Posts in #diversebooks4diversekids
Podcast: Justice Makes A Difference
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Thank you so much for tuning into our brand new podcast for #diversebooks4diversekids.

This week we have a special podcast for our Instagram Giveaway winner, Dr. Artika Tyner. Her incredible book, Justice Makes A Difference, is about a brave little girl named Justice who is inspired to change her community by advocating for equality. Justice was inspired by inspiring leaders she read about in books given to her by her grandmother. Justice feels the pressure of bearing a name that has such an important meaning and seeking ways to find how she can make a difference as a little girl. She bravely chooses to become her own superhero in a fight for justice so she can uplift her community through social change.

Follow children's book author Dr. Artika Tyner on Twitter, Facebook, and Instagram

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Bravery

It takes a lot of courage to be a voice for your community. You can do your part by volunteering to help those less fortunate than you!

Black History Month Podcast: The Biracial Butterfly
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Happy black history month to you all!

Welcome back to #diversebooks4diverse kids which are podcasts dedicated to sharing stories about diversity from independent authors from around the globe.

Today, I’d like to share with you a special podcast for a book called The Biracial Butterfly by Lennox Benson. The Biracial Butterfly is about a mixed-race boy who was born to two loving parents, an African mother from Kenya and an Caucasian father from England. This story is told from the perspective of a boy who was able to appreciate and find value in both cultures that are unique to who he is.

This book is wildly important, like a lot of the books shared on diversebooks4diversekids podcasts, because many biracial children and adults feel marginalized like they have to choose a race to “fit in” to society. What many people forget, is that race was an idea that was socially constructed to make people feel different or superior to one another. This book is a fantastic reminder that each of us is different and born with unique genetic makeup, but that is what makes all of us so beautiful, like little butterflies!

Listen to the audiobook of The Biracial Butterfly.

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What I’ve learned…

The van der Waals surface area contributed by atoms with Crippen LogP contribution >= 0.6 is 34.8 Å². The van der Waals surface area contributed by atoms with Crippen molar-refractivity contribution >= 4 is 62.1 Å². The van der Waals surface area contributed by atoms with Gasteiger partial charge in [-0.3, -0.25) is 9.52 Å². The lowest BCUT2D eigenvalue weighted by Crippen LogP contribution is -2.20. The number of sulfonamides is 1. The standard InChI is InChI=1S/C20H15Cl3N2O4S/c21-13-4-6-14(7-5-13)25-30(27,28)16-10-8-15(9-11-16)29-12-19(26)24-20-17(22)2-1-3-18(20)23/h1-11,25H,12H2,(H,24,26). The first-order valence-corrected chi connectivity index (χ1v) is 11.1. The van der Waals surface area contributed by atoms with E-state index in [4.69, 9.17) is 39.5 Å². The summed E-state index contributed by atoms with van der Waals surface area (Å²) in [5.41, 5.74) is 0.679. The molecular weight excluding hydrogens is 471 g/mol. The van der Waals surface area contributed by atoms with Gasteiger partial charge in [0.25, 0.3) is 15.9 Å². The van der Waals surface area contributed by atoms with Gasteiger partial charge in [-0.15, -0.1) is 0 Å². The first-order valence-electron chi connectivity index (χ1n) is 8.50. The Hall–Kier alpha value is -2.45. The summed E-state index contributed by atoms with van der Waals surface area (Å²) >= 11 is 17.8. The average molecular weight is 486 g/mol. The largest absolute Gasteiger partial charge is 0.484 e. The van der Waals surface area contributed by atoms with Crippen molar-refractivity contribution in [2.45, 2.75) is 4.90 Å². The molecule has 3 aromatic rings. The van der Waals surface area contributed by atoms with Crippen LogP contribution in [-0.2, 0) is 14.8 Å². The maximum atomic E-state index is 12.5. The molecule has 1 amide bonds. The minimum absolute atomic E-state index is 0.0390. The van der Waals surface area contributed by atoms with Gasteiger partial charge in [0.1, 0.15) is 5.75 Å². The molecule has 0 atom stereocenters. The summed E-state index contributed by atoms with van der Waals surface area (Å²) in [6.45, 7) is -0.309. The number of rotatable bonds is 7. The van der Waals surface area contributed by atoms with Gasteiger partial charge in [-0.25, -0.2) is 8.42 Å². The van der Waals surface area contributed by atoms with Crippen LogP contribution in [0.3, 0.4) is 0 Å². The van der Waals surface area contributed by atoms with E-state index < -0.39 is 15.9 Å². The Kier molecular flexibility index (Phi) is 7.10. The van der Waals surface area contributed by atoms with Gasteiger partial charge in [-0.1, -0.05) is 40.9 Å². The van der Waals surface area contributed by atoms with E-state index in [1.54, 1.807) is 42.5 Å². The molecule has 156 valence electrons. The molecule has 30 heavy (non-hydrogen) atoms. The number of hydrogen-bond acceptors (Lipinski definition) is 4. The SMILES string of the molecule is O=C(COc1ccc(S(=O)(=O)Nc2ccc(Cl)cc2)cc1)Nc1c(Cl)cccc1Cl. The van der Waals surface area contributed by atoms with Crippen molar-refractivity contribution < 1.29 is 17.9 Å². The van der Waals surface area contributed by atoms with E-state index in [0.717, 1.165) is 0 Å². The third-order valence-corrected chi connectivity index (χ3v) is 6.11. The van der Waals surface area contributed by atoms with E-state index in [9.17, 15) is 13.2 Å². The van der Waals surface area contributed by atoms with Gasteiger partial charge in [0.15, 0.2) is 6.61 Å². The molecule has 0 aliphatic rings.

Reviews can make or break a new author, especially on huge platforms like Amazon. Take a minute and share kind feedback about the story you heard today.

Why I Care About Diverse Books, and You Should Too!
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Diversity in books. I talk about it all the time, but why

Well, it's about inclusion. What does it mean to be included? Doesn't it give you a sense of fulfillment and confidence in yourself if someone invites you to participate with them? Have you ever been that kid- the one who didn't receive an invitation to a classmate's party? How would that make you feel to be left out?

That's precisely the feeling that people of color have had with books, especially with children's books. It wasn't until recently that there was a major push to create and distribute books that represented cultures from around the world. Now, it's becoming a fad to add characters of color because many authors are seeing the need when it's always been apparent for people of color. 

I'm African-American and our culture overall has often been limited to family scrapbooking and a love of soul food. Our culture has been lost with name changes, poor record keeping, and familial displacement from slavery. The only books with a black girl on the cover I can remember from my childhood was the "Addy Series" from the American Girl company.

Addy was a character raised during the Civil War period. Books about African-Americans have historically been based on slave narratives and escaping hardships. They were sad, often limited in pictures and filled with somber tales. Our kids are fortunate because they are growing up in a time when kid literature is changing and becoming more inclusive. Also, they are not only "African-American", they are African from their paternal side. Their paternal ancestry is Ethiopian and Ethiopia is a country rich in culture, language, and amazing tradition. 

For me, creating diverse books is about creating characters that represent my kids. I want them to look at the books they read and see dark skin, natural hair that's worn in afros and braids, and the kids have smiles on their faces. I want them to see books and think, "Wow! She looks just like me!" I want them to see happy, beautiful children who teach them to be kind and encouraging people in an often discouraging world.

Why should you care about diverse books? It's simple. Our country is a diverse place, our WORLD is a diverse place. The books that our kids read influence them just as much as the shows they watch, the media that's in their faces, and their kids they spend their time around. Kids books give children a visual of what the world around them looks like around them.